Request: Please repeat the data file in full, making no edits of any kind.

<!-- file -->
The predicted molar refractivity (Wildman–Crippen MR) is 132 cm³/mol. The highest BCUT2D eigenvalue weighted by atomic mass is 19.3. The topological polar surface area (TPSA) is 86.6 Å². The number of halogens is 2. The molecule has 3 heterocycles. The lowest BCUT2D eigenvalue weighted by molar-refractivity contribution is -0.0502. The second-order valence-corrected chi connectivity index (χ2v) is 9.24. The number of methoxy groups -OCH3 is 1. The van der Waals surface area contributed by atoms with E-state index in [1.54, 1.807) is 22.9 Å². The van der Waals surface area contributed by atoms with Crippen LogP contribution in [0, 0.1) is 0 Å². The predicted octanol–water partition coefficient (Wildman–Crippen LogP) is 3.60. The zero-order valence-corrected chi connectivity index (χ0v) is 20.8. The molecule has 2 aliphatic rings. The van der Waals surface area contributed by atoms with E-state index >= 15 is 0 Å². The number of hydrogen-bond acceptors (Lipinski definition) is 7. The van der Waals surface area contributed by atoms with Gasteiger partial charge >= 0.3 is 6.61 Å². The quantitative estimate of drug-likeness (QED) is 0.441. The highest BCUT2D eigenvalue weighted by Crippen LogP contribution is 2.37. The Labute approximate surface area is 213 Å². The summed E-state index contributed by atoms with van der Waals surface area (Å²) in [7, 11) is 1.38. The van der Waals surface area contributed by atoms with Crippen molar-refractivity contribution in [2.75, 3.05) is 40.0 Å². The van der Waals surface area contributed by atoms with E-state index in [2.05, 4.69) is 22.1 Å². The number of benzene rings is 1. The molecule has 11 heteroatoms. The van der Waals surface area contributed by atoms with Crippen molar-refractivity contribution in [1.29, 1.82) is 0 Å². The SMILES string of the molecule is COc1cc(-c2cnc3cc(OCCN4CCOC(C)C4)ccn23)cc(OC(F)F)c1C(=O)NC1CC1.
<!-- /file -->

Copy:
The predicted molar refractivity (Wildman–Crippen MR) is 132 cm³/mol. The highest BCUT2D eigenvalue weighted by atomic mass is 19.3. The topological polar surface area (TPSA) is 86.6 Å². The number of halogens is 2. The molecule has 3 heterocycles. The lowest BCUT2D eigenvalue weighted by molar-refractivity contribution is -0.0502. The second-order valence-corrected chi connectivity index (χ2v) is 9.24. The number of methoxy groups -OCH3 is 1. The van der Waals surface area contributed by atoms with E-state index in [1.54, 1.807) is 22.9 Å². The van der Waals surface area contributed by atoms with Crippen LogP contribution in [0, 0.1) is 0 Å². The predicted octanol–water partition coefficient (Wildman–Crippen LogP) is 3.60. The zero-order valence-corrected chi connectivity index (χ0v) is 20.8. The molecule has 2 aliphatic rings. The van der Waals surface area contributed by atoms with E-state index >= 15 is 0 Å². The number of hydrogen-bond acceptors (Lipinski definition) is 7. The van der Waals surface area contributed by atoms with Gasteiger partial charge >= 0.3 is 6.61 Å². The quantitative estimate of drug-likeness (QED) is 0.441. The highest BCUT2D eigenvalue weighted by Crippen LogP contribution is 2.37. The Labute approximate surface area is 213 Å². The summed E-state index contributed by atoms with van der Waals surface area (Å²) in [7, 11) is 1.38. The van der Waals surface area contributed by atoms with Crippen molar-refractivity contribution in [2.75, 3.05) is 40.0 Å². The van der Waals surface area contributed by atoms with E-state index in [2.05, 4.69) is 22.1 Å². The number of benzene rings is 1. The molecule has 11 heteroatoms. The van der Waals surface area contributed by atoms with Crippen molar-refractivity contribution in [1.29, 1.82) is 0 Å². The SMILES string of the molecule is COc1cc(-c2cnc3cc(OCCN4CCOC(C)C4)ccn23)cc(OC(F)F)c1C(=O)NC1CC1.